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Identifying the first and last records in a sequence

When programming to analyse event or log files, you'll often find it fairly easy to identify the initial or opening record of a linked series, but harder to spot the closing one until your program has gone well past it. Take this data, for example:

  16:15:47 +00 INF: ===================Move Location===================
  16:15:47 +00 INF: Location: Set Initial Position: 6033998 encoder counts
  16:15:47 +00 INF: Location: Current Position: 6817024
  16:15:48 +00 INF: Location: Current Position: 6155537
  16:15:48 +00 INF: Location: Current Position: 6033996
  16:15:48 +00 INF: Location: Current Position: 6033993
  16:16:01 +00 INF: ===================Move Location===================
  16:16:01 +00 INF: Location: Set Initial Position: 6033998 encoder counts
  16:16:01 +00 INF: Location: Current Position: 6033996
  16:16:01 +00 INF: Location: Current Position: 6034021
  16:16:08 +00 INF: ===================Move Location===================
  16:16:09 +00 INF: Location: Set Initial Position: -5966001 encoder counts
  16:16:09 +00 INF: Location: Current Position: -5949212
  16:16:09 +00 INF: Location: Current Position: -5239635


You can spot the start point (liens with "Initial Position") straight away as you parser the file, but the end points (the last "Current Position" before a new "Initial Position") can only be confirmed as end points once you'v emoved beyond and found either a different record to confirm that the earlier sequence is done, or have reached the end of file. Programming-wise, this means making a note of each potentially final record and replacing it or finalaising a sequence at each subsequent read, with an additional "finalising" check after the file read has been completed. All of which sounds very complex, and if you don't get the code exactly right is prone to error!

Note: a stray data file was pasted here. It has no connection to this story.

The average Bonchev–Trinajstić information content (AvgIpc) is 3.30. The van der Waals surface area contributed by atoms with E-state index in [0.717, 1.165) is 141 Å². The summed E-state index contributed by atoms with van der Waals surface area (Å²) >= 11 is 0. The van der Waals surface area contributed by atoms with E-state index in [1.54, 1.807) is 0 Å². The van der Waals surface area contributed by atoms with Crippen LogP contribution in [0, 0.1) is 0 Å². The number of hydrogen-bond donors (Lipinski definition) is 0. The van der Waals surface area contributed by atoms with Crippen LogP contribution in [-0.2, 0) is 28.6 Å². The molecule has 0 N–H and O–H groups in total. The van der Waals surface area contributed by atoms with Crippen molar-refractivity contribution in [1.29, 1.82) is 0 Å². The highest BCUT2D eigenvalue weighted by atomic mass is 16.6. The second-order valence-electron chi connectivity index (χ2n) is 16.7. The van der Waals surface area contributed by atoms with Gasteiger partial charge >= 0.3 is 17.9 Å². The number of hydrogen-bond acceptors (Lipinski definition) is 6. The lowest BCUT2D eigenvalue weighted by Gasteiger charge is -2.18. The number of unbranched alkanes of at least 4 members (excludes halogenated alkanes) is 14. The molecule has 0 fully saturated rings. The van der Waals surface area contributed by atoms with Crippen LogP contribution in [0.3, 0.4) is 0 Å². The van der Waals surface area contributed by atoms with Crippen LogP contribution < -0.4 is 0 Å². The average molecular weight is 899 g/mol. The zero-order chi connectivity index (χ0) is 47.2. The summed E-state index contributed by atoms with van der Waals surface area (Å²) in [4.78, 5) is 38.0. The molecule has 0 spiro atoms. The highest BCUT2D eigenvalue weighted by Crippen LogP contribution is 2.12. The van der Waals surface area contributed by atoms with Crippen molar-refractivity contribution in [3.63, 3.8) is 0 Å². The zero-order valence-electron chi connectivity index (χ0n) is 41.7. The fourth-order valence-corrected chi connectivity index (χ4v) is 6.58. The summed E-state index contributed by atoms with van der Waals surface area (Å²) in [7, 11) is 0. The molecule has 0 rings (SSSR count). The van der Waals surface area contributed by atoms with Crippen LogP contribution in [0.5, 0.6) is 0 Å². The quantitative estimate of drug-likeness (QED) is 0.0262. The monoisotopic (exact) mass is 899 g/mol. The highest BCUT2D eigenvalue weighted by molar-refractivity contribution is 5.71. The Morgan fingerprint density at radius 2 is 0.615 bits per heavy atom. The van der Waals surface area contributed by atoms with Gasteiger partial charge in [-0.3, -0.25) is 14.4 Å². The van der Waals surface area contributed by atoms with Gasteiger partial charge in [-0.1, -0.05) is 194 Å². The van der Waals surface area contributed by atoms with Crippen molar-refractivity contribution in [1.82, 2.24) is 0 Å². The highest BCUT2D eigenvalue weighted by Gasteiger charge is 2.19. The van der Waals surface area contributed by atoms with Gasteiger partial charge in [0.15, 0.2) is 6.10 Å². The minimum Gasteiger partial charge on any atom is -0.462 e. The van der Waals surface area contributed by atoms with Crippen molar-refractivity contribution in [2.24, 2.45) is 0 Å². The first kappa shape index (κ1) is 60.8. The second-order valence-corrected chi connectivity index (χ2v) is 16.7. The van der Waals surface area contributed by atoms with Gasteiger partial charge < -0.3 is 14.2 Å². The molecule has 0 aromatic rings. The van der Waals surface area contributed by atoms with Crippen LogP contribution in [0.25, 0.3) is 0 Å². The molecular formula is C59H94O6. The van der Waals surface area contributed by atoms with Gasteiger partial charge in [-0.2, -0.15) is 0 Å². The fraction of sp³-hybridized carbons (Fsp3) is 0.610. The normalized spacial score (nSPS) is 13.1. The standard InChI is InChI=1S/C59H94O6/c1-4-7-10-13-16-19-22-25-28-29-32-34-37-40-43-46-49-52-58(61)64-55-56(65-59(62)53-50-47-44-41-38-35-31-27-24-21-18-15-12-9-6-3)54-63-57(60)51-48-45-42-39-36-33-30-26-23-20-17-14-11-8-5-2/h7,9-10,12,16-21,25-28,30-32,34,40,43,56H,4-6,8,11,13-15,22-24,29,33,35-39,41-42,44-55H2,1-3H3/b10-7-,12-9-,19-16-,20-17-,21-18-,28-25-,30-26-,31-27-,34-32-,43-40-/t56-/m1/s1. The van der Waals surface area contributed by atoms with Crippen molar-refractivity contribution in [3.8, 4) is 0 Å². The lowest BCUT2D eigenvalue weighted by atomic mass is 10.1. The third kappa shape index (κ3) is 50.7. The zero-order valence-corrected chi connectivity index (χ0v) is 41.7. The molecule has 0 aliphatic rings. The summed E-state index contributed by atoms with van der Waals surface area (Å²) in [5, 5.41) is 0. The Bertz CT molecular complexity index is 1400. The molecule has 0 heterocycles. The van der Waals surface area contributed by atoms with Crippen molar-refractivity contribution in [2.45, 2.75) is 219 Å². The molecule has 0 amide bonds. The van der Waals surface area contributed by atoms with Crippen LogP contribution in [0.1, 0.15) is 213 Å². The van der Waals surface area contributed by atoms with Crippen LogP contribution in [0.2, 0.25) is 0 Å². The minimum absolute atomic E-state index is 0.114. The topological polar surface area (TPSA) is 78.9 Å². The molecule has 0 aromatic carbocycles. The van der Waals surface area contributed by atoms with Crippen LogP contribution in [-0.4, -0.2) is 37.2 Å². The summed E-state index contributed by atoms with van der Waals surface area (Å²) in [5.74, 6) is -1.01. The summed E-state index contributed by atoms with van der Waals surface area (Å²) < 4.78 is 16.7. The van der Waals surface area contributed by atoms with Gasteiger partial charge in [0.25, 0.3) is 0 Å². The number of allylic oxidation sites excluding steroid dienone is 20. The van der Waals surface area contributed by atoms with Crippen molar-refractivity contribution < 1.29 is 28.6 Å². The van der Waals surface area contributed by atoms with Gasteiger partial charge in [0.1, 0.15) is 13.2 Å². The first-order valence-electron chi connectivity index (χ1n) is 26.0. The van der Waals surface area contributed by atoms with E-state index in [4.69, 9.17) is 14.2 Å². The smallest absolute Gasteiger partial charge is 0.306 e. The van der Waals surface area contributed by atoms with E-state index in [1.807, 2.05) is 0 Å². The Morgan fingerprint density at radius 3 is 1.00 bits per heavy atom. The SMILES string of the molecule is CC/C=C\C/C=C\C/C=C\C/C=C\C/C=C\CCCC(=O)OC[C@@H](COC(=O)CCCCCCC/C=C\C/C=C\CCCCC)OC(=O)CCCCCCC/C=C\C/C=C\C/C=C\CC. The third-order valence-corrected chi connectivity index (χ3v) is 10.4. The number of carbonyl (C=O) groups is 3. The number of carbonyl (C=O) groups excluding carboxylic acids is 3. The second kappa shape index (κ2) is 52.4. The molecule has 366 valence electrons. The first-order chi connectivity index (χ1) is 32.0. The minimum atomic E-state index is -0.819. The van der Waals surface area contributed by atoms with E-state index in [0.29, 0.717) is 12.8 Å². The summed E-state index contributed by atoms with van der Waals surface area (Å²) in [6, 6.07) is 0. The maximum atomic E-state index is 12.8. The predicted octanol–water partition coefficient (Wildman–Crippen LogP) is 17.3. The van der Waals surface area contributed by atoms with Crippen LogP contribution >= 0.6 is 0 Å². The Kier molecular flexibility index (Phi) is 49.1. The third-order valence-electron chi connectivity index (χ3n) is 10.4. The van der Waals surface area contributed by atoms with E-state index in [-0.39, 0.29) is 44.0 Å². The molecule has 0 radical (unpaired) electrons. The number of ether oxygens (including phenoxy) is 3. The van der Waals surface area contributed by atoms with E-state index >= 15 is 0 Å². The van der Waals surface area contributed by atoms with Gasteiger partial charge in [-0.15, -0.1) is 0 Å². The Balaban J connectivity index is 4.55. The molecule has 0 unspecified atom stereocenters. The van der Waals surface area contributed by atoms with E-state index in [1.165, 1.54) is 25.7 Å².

There is an alternative - which is to keep note of each intermediate record as you read then in, overwriting them if they turn out not to be the final record. I have illustarted this using a movement object, in Python (version 3):

  starter = re.compile('Initial Position: (-?\d+)')
  increment = re.compile('Current Position: (-?\d+)')
  
  moves = []
  for record in open("steps.txt"):
    start = starter.findall(record)
    if start:
      moves.append(movement(start))
    else:
      inc = increment.findall(record)
      if inc:
        moves[-1].setStepPoint(inc)


And once I've parsed all the data, I can simply print out my objects:

  for move in moves:
    print(move)


Here's the class defintion:

  class movement:
    def __init__(self,startpoint):
      self.startpoint = int(startpoint[0])
    def setStepPoint(self,inc):
      self.nowAt = int(inc[0])
      self.soFar = self.startpoint - self.nowAt
    def __str__(self):
      return "From {} to {} movement is {}".format(
        self.startpoint, self.nowAt,self.soFar)


Complete source code [here]

Sample output:

  WomanWithCat:feb16 grahamellis$ python3 mlog
  From 6033998 to 6033993 movement is 5
  From 6033998 to 6034021 movement is -23
  From -5966001 to -5239635 movement is -726366
  WomanWithCat:feb16 grahamellis$

(written 2016-02-26)

 
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